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Our Word of the Year choice serves as a symbol of each year’s most meaningful events and lookup trends.It is an opportunity for us to reflect on the language and ideas that represented each year.However, all that remains of Pepusch's score are the overture (with complete instrumentation) and the melodies of the songs with unfigured basses.Various reconstructions have been attempted, and a 1990 reconstruction of the score by American composer Jonathan Dobin has been used in a number of modern productions.The story satirised politics, poverty and injustice, focusing on the theme of corruption at all levels of society.Lavinia Fenton, the first Polly Peachum, became an overnight success.However, a week or so before the opening night, John Rich, the theatre director, insisted on having Johann Christoph Pepusch, a composer associated with his theatre, write a formal French overture (based on two of the songs in the opera, including a fugue based on Lucy's 3rd act song "I'm Like A Skiff on the Ocean Toss'd") and also to arrange the 69 songs.
Pepusch composed an overture and arranged all the tunes shortly before the opening night at Lincoln's Inn Fields on 28 January 1728.
The work took satiric aim at the passionate interest of the upper classes in Italian opera, and simultaneously set out to lampoon the notable Whig statesman Robert Walpole, and politicians in general, as well as such notorious criminals as Jonathan Wild, the thief-taker, Claude Duval, the highwayman, and Jack Sheppard, the prison-breaker.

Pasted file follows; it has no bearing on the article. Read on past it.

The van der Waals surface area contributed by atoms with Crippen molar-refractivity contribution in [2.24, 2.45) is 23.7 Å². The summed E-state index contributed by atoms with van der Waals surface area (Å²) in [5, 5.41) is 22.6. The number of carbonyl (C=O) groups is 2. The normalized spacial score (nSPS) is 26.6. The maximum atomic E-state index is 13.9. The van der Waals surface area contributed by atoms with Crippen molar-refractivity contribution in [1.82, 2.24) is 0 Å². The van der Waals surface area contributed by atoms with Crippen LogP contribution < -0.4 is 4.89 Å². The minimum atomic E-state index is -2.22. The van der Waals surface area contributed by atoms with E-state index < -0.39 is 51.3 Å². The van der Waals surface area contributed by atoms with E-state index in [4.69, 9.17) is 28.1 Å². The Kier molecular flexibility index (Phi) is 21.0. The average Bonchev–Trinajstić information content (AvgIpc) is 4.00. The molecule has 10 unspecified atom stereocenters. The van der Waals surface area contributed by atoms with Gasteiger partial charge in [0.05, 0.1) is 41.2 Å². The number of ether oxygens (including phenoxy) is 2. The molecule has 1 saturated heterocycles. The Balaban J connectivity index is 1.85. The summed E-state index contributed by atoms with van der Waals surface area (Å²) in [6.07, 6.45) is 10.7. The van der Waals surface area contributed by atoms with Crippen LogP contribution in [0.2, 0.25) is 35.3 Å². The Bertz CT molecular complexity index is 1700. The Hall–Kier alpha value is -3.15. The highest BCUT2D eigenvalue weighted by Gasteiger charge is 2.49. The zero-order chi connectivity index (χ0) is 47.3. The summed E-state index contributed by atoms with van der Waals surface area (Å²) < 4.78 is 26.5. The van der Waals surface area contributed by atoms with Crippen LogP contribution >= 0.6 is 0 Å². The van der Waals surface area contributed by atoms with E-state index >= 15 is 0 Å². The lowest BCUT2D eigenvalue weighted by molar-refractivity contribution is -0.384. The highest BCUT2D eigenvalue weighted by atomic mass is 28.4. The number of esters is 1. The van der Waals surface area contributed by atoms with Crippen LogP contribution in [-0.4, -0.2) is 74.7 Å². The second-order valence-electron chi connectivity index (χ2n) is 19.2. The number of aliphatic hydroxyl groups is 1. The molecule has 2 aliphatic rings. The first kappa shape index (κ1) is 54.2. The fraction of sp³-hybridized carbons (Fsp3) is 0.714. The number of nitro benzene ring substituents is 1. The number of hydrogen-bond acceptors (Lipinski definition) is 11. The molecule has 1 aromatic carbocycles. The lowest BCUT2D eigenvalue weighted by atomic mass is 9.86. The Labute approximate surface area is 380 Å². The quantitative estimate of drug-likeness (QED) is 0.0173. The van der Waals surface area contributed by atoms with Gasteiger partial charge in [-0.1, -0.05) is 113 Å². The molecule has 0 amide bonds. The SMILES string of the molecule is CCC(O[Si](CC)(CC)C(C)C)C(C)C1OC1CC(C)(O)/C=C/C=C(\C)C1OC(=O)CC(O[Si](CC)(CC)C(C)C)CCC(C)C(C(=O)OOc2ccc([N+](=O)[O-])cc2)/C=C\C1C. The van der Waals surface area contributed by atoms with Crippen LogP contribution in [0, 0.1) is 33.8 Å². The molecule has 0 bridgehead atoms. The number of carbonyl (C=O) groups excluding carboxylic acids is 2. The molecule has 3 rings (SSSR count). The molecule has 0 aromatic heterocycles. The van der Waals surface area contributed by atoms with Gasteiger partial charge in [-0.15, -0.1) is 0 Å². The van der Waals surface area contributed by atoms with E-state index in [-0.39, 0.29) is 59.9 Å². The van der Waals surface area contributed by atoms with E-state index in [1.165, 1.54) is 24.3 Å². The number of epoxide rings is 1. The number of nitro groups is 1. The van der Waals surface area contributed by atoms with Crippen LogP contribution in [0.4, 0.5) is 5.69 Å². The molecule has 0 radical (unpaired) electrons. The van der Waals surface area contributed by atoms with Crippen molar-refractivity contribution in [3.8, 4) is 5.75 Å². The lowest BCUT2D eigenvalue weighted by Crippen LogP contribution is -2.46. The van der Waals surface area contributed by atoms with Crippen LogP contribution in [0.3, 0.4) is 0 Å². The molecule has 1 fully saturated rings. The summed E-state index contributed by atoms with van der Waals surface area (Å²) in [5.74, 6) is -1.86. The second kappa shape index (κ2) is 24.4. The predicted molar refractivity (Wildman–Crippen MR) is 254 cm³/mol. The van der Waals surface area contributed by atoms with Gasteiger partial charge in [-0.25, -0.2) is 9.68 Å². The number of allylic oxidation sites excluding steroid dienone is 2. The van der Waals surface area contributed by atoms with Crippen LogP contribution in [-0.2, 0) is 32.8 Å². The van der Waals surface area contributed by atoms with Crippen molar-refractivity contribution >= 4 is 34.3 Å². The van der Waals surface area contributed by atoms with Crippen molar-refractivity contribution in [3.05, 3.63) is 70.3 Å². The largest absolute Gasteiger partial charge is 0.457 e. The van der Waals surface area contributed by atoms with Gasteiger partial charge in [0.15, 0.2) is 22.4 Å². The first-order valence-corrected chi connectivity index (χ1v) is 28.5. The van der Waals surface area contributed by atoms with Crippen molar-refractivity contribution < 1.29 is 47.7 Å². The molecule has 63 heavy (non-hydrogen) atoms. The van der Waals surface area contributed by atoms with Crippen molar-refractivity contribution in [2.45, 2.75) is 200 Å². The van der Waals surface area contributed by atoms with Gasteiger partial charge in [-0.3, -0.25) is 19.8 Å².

It also deals with social inequity on a broad scale, primarily through the comparison of low-class thieves and whores with their aristocratic and bourgeois "betters." Gay used Scottish folk melodies mostly taken from the poet Allan Ramsay's hugely popular collection The Gentle Shepherd (1725) plus two French tunes (including the carol "Bergers, écoutez la musique!
It is one of the watershed plays in Augustan drama and is the only example of the once thriving genre of satirical ballad opera to remain popular today.
Ballad operas were satiric musical plays that used some of the conventions of opera, but without recitative.